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Beyond the Bale : June 2018
T0002 - A4 Print beyond the bale FA.indd 1 15/5/18 2:15 pm THERE’S A PENGUIN IN MY PADDOCK! ON FARM 57 Shearing and wool handling can provide the opportunity to travel, compete and work overseas, as well as around Australia. Louise Fletcher from near Cooma recently took the opportunity to work in the ‘woolshed at the end to the world’... Louise Fletcher, whose parents run a sheep and cattle property ‘Fentonville’ at Eucumbene, west of Cooma, has recently returned home after working as a wool handler in the Falkland Islands for five months as part of a six-stand contract team made up of locals, Aussies, Kiwis and a few Poms. Louise has been around wool her whole life and while she is currently studying in her 3rd year of Agricultural Science at Charles Sturt University, she still works in woolsheds on her days off. She is also half way through undertaking a wool classing course. “Australian shearers and wool handlers have a good reputation internationally for their skills and work ethic, and I was invited to go to the Falklands by a shearer who works in my local shearing contracting team,” Louise said. Sheep and wool are an important part of the Falkland Islands’ economy – a ram has featured on the coat of arms and the flag of the Falkland Islands for the past 70 years, and there are more than 150 sheep for every person there. The flock of 490,000 sheep are a Corriedale type; recently the local farmers have been crossing them with SRS Merinos from Australia. Louise warned that working in a shearing and wool handling team can be just as hard work in the Falkland Islands as it is in Australia. “The shearing team worked from six am to six pm, six days a week to make sure the sheep were all shorn within the limited timeframe allowed for animal welfare in such a wild climate – it was always windy and often blowing at gale force,” Louise said. “The shed I worked in was ginormous. It could hold about 4,000 sheep. “Although there are no formal requirements for wool preparation in the Falklands, in the shed that I worked there was a great attention to detail because the wool classer had an Australian stencil.” Louise said the Island community love their sheep and host regular shearing competitions. “I took on the island’s best rousies in the major wool handling competition at the Falkland Shears and came out the winner after defeating several world championship contenders!” Louise said the Island locals were a cheerful bunch and more than happy to invite the visiting workers in for Christmas lunch, New Year’s parties and farm tours. The town of Stanley, which is the capital has a population of around 2,000, and regularly hosts cruise ships. The British military has a base in the islands which also has its own population of about 3,000. Getting to and from the Falklands involved a flight from Sydney to Auckland, Santiago to Punta Arenas in Chile then a hop across to the islands. The pilots are well versed in handling the wild and windy conditions although the return flight was delayed a day due to “exceptionally” windy conditions. Louise is back studying at university in Wagga Wagga and is looking to be involved in the genetics and artificial breeding industries when she completes her studies. But she looks back fondly on her time in the Falklands. “The trip gave me valuable experience and a chance get a firsthand look at farming techniques in another country,” she said. “Having shed skills certainly provides great opportunities to travel.” Louise Fletcher also had the opportunity while in the Falkland Islands to learn the basics of shearing. A local Falkland Islands’ farm with sheep and penguins living together.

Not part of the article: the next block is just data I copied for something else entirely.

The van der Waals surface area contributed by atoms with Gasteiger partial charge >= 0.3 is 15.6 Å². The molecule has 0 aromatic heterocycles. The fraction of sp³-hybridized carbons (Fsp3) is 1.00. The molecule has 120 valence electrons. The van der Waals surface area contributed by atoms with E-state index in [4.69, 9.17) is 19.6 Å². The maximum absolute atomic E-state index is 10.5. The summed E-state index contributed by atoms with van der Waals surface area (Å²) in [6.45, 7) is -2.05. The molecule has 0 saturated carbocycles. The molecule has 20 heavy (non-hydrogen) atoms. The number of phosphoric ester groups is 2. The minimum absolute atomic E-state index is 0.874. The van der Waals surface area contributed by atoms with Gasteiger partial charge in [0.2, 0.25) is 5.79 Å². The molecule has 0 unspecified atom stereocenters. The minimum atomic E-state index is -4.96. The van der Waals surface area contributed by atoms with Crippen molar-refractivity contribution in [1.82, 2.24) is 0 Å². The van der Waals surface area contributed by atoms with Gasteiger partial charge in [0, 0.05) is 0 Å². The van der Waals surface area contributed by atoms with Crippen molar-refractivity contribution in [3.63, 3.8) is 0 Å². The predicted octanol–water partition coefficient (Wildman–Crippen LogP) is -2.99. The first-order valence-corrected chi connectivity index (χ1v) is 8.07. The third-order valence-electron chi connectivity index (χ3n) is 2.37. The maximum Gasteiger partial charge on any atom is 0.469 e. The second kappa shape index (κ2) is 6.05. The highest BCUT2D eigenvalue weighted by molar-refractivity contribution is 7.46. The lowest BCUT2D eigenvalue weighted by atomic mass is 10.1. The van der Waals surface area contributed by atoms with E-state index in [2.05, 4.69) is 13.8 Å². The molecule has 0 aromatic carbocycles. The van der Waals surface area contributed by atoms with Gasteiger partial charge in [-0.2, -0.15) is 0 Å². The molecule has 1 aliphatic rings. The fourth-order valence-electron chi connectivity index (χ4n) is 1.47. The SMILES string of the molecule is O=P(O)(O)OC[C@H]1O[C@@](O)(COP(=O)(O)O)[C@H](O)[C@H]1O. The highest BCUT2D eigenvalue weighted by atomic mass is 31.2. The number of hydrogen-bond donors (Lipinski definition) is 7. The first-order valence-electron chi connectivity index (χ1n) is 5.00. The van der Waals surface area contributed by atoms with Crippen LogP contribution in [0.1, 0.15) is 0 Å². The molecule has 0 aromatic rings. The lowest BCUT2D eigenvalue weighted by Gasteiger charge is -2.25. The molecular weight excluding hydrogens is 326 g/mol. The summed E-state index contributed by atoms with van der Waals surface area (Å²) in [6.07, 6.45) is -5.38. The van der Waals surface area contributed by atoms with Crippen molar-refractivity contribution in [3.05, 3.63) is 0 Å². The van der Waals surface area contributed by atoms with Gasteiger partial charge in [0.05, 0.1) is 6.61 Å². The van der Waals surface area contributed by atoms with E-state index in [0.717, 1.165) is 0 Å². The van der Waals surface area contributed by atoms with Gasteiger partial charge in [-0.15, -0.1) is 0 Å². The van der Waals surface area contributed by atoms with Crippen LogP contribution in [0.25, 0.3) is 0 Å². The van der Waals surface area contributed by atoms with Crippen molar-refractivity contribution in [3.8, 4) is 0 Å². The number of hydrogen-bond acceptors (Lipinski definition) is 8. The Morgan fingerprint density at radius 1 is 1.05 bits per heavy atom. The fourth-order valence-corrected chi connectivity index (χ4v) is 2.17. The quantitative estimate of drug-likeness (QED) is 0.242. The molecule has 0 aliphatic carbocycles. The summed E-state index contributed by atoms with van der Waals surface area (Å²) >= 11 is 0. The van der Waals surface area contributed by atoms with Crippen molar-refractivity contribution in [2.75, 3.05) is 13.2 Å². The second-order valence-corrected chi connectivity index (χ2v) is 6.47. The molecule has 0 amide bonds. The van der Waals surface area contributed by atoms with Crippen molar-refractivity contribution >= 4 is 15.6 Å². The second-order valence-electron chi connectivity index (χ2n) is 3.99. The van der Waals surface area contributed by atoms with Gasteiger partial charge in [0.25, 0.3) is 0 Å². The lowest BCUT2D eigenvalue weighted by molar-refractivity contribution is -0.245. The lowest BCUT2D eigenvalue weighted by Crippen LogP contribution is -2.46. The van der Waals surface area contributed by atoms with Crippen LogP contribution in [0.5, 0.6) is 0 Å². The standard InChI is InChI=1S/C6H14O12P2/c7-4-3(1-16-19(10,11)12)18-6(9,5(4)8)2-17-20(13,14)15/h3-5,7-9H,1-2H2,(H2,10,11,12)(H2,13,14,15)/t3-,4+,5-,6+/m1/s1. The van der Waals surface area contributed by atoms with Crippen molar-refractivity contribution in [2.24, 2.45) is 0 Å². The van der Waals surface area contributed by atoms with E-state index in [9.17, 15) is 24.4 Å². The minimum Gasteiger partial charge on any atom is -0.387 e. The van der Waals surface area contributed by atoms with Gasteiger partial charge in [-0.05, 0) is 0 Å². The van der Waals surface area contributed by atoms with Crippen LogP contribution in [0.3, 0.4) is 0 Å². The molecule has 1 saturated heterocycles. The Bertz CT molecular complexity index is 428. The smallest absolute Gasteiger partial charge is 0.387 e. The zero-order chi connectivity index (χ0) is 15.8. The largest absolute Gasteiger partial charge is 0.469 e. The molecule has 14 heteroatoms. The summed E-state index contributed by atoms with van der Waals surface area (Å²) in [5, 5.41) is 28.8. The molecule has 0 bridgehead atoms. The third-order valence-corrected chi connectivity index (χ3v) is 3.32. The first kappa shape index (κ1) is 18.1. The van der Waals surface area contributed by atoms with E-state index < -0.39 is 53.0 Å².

In the Shops - September 2018